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State v. Klaft

Superior Court of Delaware, Sussex

February 27, 2015

State of Delaware
v.
Gary R. Klaft, Def.

SUBMITTED: February 2, 2015

Dear Mr. Funk and Mr. Klaft:

Pending before the Court is the motion of Gary R. Klaft ("defendant") for postconviction relief pursuant to Superior Court Criminal Rule 61 ("Rule 61").[1] Alexander W. Funk, Esquire, was appointed as counsel to represent defendant in connection with this motion. Postconviction counsel has filed a motion to withdraw pursuant to Rule 61(e)(2). Defendant has been given the opportunity to respond to postconviction counsel's submission but he has not submitted anything. The motion so clearly is meritless that the Court does not need submissions from trial counsel or the State of Delaware ("the State"). This is my decision denying the motion for postconviction relief.

On or about March 4, 2013, defendant was arrested on the following charges: rape in the second degree without consent in violation of 11 Del. C. § 772; sex offender unlawful sexual conduct against a child in violation of 11 Del. C. § 777A (two counts); sexual exploitation of a child in violation of 11 Del. C. § 1108; unlawful dealing in child pornography in violation of 11 Del. C. § 1109; rape in the fourth degree in violation of 11 Del. C. § 770; and unlawful sexual contact 2nd degree in violation of 11 Del. C. § 768. The information filed against him charged him with sex offender unlawful sexual conduct against a child in violation of 11 Del. C. § 777A (2 counts); sexual exploitation of a child in violation of 11 Del. C. § 1108; unlawfully dealing in child pornography in violation of 11 Del. C. § 1109; and unlawful sexual contact in the second degree in violation of 11 Del. C. § 768.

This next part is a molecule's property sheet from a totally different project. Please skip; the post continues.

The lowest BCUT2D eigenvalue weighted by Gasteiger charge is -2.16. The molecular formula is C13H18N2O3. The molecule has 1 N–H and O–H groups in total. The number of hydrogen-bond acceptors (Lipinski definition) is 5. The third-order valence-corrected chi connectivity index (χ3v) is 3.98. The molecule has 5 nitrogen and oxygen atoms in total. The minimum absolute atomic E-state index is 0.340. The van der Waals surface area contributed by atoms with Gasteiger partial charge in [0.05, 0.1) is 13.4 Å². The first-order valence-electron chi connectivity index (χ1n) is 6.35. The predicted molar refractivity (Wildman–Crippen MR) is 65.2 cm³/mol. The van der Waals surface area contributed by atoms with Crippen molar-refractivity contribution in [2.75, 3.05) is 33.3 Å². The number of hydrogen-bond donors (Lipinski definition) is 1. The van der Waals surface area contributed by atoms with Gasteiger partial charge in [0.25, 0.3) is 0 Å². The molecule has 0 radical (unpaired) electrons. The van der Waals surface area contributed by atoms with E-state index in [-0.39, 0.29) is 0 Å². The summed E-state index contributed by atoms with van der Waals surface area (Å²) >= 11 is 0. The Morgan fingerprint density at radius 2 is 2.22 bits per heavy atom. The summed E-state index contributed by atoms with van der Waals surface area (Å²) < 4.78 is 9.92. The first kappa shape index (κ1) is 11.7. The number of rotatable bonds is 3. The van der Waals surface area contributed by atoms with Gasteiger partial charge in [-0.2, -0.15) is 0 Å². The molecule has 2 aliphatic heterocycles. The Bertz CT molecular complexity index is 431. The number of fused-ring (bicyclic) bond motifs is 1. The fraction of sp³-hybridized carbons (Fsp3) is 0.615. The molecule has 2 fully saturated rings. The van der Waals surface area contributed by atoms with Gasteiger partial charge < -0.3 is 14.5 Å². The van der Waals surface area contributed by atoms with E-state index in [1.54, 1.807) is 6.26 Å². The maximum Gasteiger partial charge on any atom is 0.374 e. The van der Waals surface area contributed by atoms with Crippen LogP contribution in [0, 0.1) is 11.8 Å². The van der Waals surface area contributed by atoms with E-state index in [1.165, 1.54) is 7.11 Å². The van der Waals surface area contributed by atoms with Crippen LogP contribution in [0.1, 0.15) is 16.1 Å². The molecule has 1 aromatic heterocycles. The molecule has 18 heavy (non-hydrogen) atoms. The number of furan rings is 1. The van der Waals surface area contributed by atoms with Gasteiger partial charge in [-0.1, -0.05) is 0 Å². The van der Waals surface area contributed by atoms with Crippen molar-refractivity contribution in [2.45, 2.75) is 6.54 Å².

On August 7, 2013, defendant pled guilty to a count of rape in the fourth degree (a lesser included offense of the charge of sex offender unlawful sexual conduct against a child) as well as to a count of sex offender unlawful sexual conduct against a child. He was to be sentenced as a habitual offender on the rape fourth conviction. At the time of the plea, trial counsel explained that she had been over the habitual offender paperwork and defendant qualified to be sentenced as such.

After being placed under oath, defendant verified the following information. He had had enough time to talk with his attorney about the case; he was satisfied with her representation and had no complaints; he had reviewed the plea agreement and Truth-in-Sentencing Form ("TIS Form") and his attorney had explained the information in those forms to him; as to the TIS Form, trial counsel read the questions to him and he provided honest answers to those questions; trial counsel explained the charges to which he was pleading guilty; trial counsel reviewed the evidence and penalties of law with him; he understood the sentence he was facing pursuant to the plea; he understood he was to be declared an habitual offender and he could be jailed for the rest of his life based upon that declaration; he understood that such a declaration would mean that he could be facing a life sentence should he be convicted of other crimes and sentenced in the future; and he understood that his probation on the sex offender unlawful sexual conduct against a child conviction will be longer than usual to protect the safety of potential victims in the community. By signing the guilty plea and TIS Form, defendant affirmed the following:

* He was freely and voluntarily pleading guilty;
* He was not threatened or forced into pleading guilty;
* He understood he was waiving his Constitutional trial rights;
* He understood the potential prison sentence;
* He was satisfied with his trial counsel's representation of him;
* He understood all of the information contained in the forms; and
* His answers were truthful.

Defendant admitted to the crimes. The Court found defendant was "making a knowing, intelligent, and voluntarily [sic] decision"[2] and entered judgments of conviction. Additionally, after review of the petition seeking to have defendant declared an habitual offender, the ...


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